The Internet Document And Report Server (IDRS) is a full Web development platform. All pages are built using an XML like dialect called the Reporting Markup Language (RML), can be generated using data from any JDBC complient database, and mostly require no programming logic. For reports that do require programming logic, RML pages can also use external Java classes and embedded JPython and BeanShell scripts for a higher level of control. Features of the IDRS include user-based security, data connection pooling for use by both the central IDRS system and by individual reports, and multiple databases to be used for each report and JSP.
libbgrab is a video4linux grabbing library to facilitate use of framegrabber cards and webcams through a few function calls. To implement constant throughput and to avoid frame loss delays, triple buffering is used through local buffer copying in a separate grabbing thread. The many demo and utility programs included can display live video to X, convert live video to ASCII, smoothly zoom live-video (using Glide), do some image processing (using MMX), and provide a stand-alone webcam image server.
The SeaMonkey project is a community effort to develop an all-in-one Internet application suite. It contains an Internet browser, email and newsgroup client with an included Web feed reader, HTML editor, IRC chat, and Web development tools, and is sure to appeal to advanced users, Web developers, and corporate users. It uses much of the Mozilla source code powering such successful siblings as Firefox, Thunderbird, Camino, Sunbird, and Miro.
PerLDAP is a set of modules written in Perl and C that allow developers to leverage their existing Perl knowledge to easily access and manage LDAP-enabled directories. PerLDAP makes it very easy to search, add, delete, and modify directory entries. For example, Perl developers can easily build web applications to access information stored in a directory or create directory sync tools between directories and other services. PerLDAP is OpenSource, part of the Mozilla project.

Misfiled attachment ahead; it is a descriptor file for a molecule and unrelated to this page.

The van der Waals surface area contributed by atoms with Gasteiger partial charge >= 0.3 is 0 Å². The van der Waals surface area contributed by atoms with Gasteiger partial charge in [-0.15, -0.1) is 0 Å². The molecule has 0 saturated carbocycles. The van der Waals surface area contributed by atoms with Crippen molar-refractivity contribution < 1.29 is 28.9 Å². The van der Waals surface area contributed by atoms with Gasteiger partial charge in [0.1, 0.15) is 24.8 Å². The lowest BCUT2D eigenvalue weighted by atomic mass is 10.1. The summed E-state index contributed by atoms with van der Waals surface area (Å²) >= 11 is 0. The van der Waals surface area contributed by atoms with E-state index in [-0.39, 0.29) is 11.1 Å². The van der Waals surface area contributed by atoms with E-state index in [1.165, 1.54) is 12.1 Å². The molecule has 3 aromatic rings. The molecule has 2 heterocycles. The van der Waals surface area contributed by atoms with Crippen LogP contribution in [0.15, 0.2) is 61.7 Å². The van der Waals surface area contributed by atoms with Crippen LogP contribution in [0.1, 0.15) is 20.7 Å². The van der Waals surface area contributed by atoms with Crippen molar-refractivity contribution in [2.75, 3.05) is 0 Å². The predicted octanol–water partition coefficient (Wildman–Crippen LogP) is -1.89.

Pike is an interpreted, object-oriented, dynamic programming language with a syntax similar to C. It includes a powerful modules system that, for instance, has image manipulation, database connectivity and advanced cryptography. It is simple to learn, does not require long compilation passes and has powerful built-in data types allowing simple and fast data manipulation.
SMTP::Server is a complete RFC 821 compliant mail server, written entirely in Perl. It's extremely extensible, and can easily be adapted to do things like SPAM/RBL filtering, and it's portable to all major platforms, including Win32. The SMTP::Server architecture was written to be very flexible, and its true power comes from the ability to extend/customize its functionality with plugin modules, or Perl code.
The State Threads is a small application library which provides a foundation for writing fast and highly scalable Internet applications (such as Web servers, proxy servers, mail transfer agents, etc.) on UNIX-like platforms. It offers a threading API for structuring a network application as an event-driven state machine.
The Extended Universal Resource Locator library provides a complete virtualization of file-like objects. How data is stored is completely transparent to the client, since the library is meant to replace java.io.File. It provides implementations for handling local files, Jar/Zip archives, and XML documents. (Implementations for CVS and FTP are available seperately.) Other storage providers can be written and plugged in. It also provides a merged filesystem implementation that allows multiple hierarchies to appear as one and to override each other in a controlled way. Other features include notification of changes to files, and support for attaching (dynamically updatable) actions to file objects.